The folks over at ThinkProgress are waging full rhetorical jihad against anyone who suggests that Iran is a threat to America. The latest example is this feeble attack by Eli Clifton on Max Boot for his Los Angeles Times column this week laying out the record of the mullahs’ hostility and aggression against America and the West.
Clifton really steps in it when he attacks Boot’s assertion that there are “significant links between Iran and Al Qaeda” and his claim that “Iran has provided safe haven to Al Qaeda leaders, including Osama bin Laden’s son.” Writes Clifton:
Boot’s column is equally troubling in that it dramatically misrepresents the facts on the ground. Boot suggests that Iran and al Qaeda are in league, even while admitting that the 9/11 report cleared Iran of any role in the 9/11 attacks.
Of course, Clifton offers no evidence whatsoever that Boot got his facts wrong, simply accusing Boot of “hyping of an Iran-Al Qaeda link” and falsely suggesting that “Iran and al Qaeda are in league.”
But they are in league—at least according to the Obama administration.
In July, the Obama Treasury Department issued this press release announcing the designation of six al Qaeda facilitators operating a network in Iran under a “secret deal” between al Qaeda and the Iranian regime. The release declared (emphasis mine):
The U.S. Department of the Treasury today announced the designation of six members of an al-Qa’ida network headed by Ezedin Abdel Aziz Khalil, a prominent Iran-based al-Qa’ida facilitator, operating under an agreement between al-Qa’ida and the Iranian government. Today’s action, taken pursuant to Executive Order (E.O.) 13224, demonstrates that Iran is a critical transit point for funding to support al-Qa’ida’s activities in Afghanistan and Pakistan. This network serves as the core pipeline through which al-Qa’ida moves money, facilitators, and operatives from across the Middle East to South Asia, including to Atiyah Abd al-Rahman, a key al-Qa’ida leader based in Pakistan, also designated today.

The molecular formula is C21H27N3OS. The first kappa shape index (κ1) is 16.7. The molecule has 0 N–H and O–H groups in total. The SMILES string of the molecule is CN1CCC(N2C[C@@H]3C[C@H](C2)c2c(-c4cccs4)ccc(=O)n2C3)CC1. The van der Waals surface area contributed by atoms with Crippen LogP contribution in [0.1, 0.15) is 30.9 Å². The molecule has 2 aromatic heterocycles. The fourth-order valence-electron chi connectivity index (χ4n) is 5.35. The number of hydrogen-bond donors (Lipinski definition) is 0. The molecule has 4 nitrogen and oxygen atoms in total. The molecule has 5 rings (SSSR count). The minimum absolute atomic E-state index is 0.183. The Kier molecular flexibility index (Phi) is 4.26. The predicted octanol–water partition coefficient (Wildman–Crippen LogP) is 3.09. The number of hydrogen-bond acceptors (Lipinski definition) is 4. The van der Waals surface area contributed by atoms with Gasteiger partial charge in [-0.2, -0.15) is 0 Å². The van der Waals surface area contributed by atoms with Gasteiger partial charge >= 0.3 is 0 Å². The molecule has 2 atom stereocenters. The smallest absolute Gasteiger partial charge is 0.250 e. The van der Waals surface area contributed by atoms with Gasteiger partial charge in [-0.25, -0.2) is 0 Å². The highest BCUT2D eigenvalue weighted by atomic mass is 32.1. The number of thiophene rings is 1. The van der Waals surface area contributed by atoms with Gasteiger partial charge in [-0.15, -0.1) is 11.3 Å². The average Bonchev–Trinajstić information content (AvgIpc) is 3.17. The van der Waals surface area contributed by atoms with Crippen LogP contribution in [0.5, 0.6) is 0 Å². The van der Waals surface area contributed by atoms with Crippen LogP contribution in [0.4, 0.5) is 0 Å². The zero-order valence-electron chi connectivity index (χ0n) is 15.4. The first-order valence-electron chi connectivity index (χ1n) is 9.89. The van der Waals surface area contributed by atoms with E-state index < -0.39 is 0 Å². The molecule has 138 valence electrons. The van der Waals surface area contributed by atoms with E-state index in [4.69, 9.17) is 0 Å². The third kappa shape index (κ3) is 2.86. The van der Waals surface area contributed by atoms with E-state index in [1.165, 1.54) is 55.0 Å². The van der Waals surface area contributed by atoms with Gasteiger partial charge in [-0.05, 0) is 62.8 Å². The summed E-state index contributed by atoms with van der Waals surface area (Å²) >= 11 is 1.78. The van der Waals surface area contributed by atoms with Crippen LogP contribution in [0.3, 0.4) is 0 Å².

“Iran is the leading state sponsor of terrorism in the world today. By exposing Iran’s secret deal with al-Qa’ida allowing it to funnel funds and operatives through its territory, we are illuminating yet another aspect of Iran’s unmatched support for terrorism,” said Under Secretary for Terrorism and Financial Intelligence David S. Cohen. “Today’s action also seeks to disrupt this key network and deny al-Qa’ida’s senior leadership much-needed support.”
As Rick Perry might say, “oops.”
According to Treasury, the six members of this Iran-facilitated al Qaeda network are:
1. Ezedin Abdel Aziz Khalil. Khalil (a.k.a. Yasin al-Suri) is an Iran-based senior al-Qa’ida facilitator currently living and operating in Iran under an agreement between al-Qa’ida and the Iranian government. Iranian authorities maintain a relationship with Khalil and have permitted him to operate within Iran’s borders since 2005. Khalil moves money and recruits from across the Middle East into Iran, then on to Pakistan for the benefit of al-Qa’ida senior leaders, including Atiyah Abd al-Rahman. Khalil has collected funding from various donors and fundraisers throughout the Gulf and is responsible for moving significant amounts of money via Iran for onward passage to al-Qa’ida’s leadership in Afghanistan and Iraq. He has also facilitated the travel of extremist recruits for al-Qa’ida from the Gulf to Pakistan and Afghanistan via Iran. Khalil requires each operative to deliver $10,000 to al-Qa’ida in Pakistan.